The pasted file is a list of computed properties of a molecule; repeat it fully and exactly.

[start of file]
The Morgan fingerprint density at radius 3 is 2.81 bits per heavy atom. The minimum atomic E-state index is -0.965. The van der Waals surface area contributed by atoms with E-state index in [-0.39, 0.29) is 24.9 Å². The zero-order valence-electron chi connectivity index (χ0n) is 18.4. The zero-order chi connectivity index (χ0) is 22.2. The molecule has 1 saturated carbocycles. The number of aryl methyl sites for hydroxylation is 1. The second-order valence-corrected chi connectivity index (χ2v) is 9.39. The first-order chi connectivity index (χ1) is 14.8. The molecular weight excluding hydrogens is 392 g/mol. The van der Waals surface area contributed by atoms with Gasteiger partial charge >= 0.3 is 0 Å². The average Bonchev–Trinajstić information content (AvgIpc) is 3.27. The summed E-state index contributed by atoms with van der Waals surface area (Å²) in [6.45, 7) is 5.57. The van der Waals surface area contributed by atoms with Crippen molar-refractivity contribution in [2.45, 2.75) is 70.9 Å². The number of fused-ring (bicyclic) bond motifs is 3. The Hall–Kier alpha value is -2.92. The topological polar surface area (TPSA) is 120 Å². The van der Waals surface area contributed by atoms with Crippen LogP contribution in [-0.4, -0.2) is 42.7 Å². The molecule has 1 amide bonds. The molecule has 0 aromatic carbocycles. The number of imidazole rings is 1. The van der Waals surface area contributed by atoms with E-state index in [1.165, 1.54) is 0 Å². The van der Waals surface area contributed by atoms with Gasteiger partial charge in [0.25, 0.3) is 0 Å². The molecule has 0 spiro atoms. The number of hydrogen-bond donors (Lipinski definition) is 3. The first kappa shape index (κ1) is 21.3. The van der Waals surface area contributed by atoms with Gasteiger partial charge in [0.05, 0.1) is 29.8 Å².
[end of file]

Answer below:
The Morgan fingerprint density at radius 3 is 2.81 bits per heavy atom. The minimum atomic E-state index is -0.965. The van der Waals surface area contributed by atoms with E-state index in [-0.39, 0.29) is 24.9 Å². The zero-order valence-electron chi connectivity index (χ0n) is 18.4. The zero-order chi connectivity index (χ0) is 22.2. The molecule has 1 saturated carbocycles. The number of aryl methyl sites for hydroxylation is 1. The second-order valence-corrected chi connectivity index (χ2v) is 9.39. The first-order chi connectivity index (χ1) is 14.8. The molecular weight excluding hydrogens is 392 g/mol. The van der Waals surface area contributed by atoms with Gasteiger partial charge >= 0.3 is 0 Å². The average Bonchev–Trinajstić information content (AvgIpc) is 3.27. The summed E-state index contributed by atoms with van der Waals surface area (Å²) in [6.45, 7) is 5.57. The van der Waals surface area contributed by atoms with Crippen molar-refractivity contribution in [2.45, 2.75) is 70.9 Å². The number of fused-ring (bicyclic) bond motifs is 3. The Hall–Kier alpha value is -2.92. The topological polar surface area (TPSA) is 120 Å². The van der Waals surface area contributed by atoms with Crippen LogP contribution in [-0.4, -0.2) is 42.7 Å². The molecule has 1 amide bonds. The molecule has 0 aromatic carbocycles. The number of imidazole rings is 1. The van der Waals surface area contributed by atoms with E-state index in [1.165, 1.54) is 0 Å². The van der Waals surface area contributed by atoms with Gasteiger partial charge in [0.25, 0.3) is 0 Å². The molecule has 0 spiro atoms. The number of hydrogen-bond donors (Lipinski definition) is 3. The first kappa shape index (κ1) is 21.3. The van der Waals surface area contributed by atoms with Gasteiger partial charge in [0.05, 0.1) is 29.8 Å².